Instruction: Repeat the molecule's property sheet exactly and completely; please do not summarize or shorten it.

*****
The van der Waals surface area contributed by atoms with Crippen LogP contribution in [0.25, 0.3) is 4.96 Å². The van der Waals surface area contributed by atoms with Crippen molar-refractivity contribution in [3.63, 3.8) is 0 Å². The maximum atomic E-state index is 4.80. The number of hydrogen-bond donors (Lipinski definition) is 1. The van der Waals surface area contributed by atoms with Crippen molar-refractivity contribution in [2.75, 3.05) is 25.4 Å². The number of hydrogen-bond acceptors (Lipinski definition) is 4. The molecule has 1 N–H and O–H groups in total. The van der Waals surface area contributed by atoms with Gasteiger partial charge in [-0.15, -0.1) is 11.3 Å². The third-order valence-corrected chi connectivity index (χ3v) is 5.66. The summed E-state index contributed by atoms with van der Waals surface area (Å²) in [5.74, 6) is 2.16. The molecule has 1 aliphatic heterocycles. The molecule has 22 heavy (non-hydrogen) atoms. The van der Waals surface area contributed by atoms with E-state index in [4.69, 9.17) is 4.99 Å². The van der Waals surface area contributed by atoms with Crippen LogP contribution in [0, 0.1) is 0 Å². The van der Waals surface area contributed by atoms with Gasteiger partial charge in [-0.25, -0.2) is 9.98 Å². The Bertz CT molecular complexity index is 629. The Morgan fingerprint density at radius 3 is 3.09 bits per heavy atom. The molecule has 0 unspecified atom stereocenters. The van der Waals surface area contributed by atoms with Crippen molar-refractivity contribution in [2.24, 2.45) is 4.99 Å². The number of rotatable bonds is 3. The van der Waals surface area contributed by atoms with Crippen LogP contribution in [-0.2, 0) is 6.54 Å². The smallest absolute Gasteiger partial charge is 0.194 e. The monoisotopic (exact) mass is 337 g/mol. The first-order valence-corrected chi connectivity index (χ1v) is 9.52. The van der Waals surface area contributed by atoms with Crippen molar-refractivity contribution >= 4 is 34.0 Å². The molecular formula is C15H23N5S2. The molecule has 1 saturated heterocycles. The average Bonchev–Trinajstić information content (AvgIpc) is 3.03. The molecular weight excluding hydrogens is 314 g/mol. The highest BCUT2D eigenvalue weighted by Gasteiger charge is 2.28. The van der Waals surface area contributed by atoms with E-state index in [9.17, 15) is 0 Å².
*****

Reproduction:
The van der Waals surface area contributed by atoms with Crippen LogP contribution in [0.25, 0.3) is 4.96 Å². The van der Waals surface area contributed by atoms with Crippen molar-refractivity contribution in [3.63, 3.8) is 0 Å². The maximum atomic E-state index is 4.80. The number of hydrogen-bond donors (Lipinski definition) is 1. The van der Waals surface area contributed by atoms with Crippen molar-refractivity contribution in [2.75, 3.05) is 25.4 Å². The number of hydrogen-bond acceptors (Lipinski definition) is 4. The molecule has 1 N–H and O–H groups in total. The van der Waals surface area contributed by atoms with Gasteiger partial charge in [-0.15, -0.1) is 11.3 Å². The third-order valence-corrected chi connectivity index (χ3v) is 5.66. The summed E-state index contributed by atoms with van der Waals surface area (Å²) in [5.74, 6) is 2.16. The molecule has 1 aliphatic heterocycles. The molecule has 22 heavy (non-hydrogen) atoms. The van der Waals surface area contributed by atoms with E-state index in [4.69, 9.17) is 4.99 Å². The van der Waals surface area contributed by atoms with Crippen LogP contribution in [0, 0.1) is 0 Å². The van der Waals surface area contributed by atoms with Gasteiger partial charge in [-0.25, -0.2) is 9.98 Å². The Bertz CT molecular complexity index is 629. The Morgan fingerprint density at radius 3 is 3.09 bits per heavy atom. The molecule has 0 unspecified atom stereocenters. The van der Waals surface area contributed by atoms with Crippen molar-refractivity contribution in [2.24, 2.45) is 4.99 Å². The number of rotatable bonds is 3. The van der Waals surface area contributed by atoms with Crippen LogP contribution in [-0.2, 0) is 6.54 Å². The smallest absolute Gasteiger partial charge is 0.194 e. The monoisotopic (exact) mass is 337 g/mol. The first-order valence-corrected chi connectivity index (χ1v) is 9.52. The van der Waals surface area contributed by atoms with Crippen molar-refractivity contribution >= 4 is 34.0 Å². The molecular formula is C15H23N5S2. The molecule has 1 saturated heterocycles. The average Bonchev–Trinajstić information content (AvgIpc) is 3.03. The molecular weight excluding hydrogens is 314 g/mol. The highest BCUT2D eigenvalue weighted by Gasteiger charge is 2.28. The van der Waals surface area contributed by atoms with E-state index in [9.17, 15) is 0 Å².